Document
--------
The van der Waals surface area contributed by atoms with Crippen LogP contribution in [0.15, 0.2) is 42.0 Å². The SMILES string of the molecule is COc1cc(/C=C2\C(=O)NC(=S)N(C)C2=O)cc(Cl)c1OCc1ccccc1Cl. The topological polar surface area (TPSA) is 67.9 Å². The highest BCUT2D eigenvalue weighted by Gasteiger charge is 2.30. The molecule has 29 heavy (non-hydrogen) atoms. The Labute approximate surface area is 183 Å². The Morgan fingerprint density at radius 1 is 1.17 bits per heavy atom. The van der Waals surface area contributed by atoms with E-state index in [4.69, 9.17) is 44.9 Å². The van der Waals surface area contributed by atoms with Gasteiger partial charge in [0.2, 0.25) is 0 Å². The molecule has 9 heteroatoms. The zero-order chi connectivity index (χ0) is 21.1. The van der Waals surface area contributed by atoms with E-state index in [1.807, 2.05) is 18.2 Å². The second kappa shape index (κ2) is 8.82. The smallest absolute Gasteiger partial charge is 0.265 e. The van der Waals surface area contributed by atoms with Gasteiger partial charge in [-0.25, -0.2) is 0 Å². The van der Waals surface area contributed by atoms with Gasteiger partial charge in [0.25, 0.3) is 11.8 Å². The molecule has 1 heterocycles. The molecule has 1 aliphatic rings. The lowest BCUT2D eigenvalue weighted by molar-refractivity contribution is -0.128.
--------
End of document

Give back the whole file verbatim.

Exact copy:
The van der Waals surface area contributed by atoms with Crippen LogP contribution in [0.15, 0.2) is 42.0 Å². The SMILES string of the molecule is COc1cc(/C=C2\C(=O)NC(=S)N(C)C2=O)cc(Cl)c1OCc1ccccc1Cl. The topological polar surface area (TPSA) is 67.9 Å². The highest BCUT2D eigenvalue weighted by Gasteiger charge is 2.30. The molecule has 29 heavy (non-hydrogen) atoms. The Labute approximate surface area is 183 Å². The Morgan fingerprint density at radius 1 is 1.17 bits per heavy atom. The van der Waals surface area contributed by atoms with E-state index in [4.69, 9.17) is 44.9 Å². The van der Waals surface area contributed by atoms with Gasteiger partial charge in [0.2, 0.25) is 0 Å². The molecule has 9 heteroatoms. The zero-order chi connectivity index (χ0) is 21.1. The van der Waals surface area contributed by atoms with E-state index in [1.807, 2.05) is 18.2 Å². The second kappa shape index (κ2) is 8.82. The smallest absolute Gasteiger partial charge is 0.265 e. The van der Waals surface area contributed by atoms with Gasteiger partial charge in [-0.25, -0.2) is 0 Å². The van der Waals surface area contributed by atoms with Gasteiger partial charge in [0.25, 0.3) is 11.8 Å². The molecule has 1 heterocycles. The molecule has 1 aliphatic rings. The lowest BCUT2D eigenvalue weighted by molar-refractivity contribution is -0.128.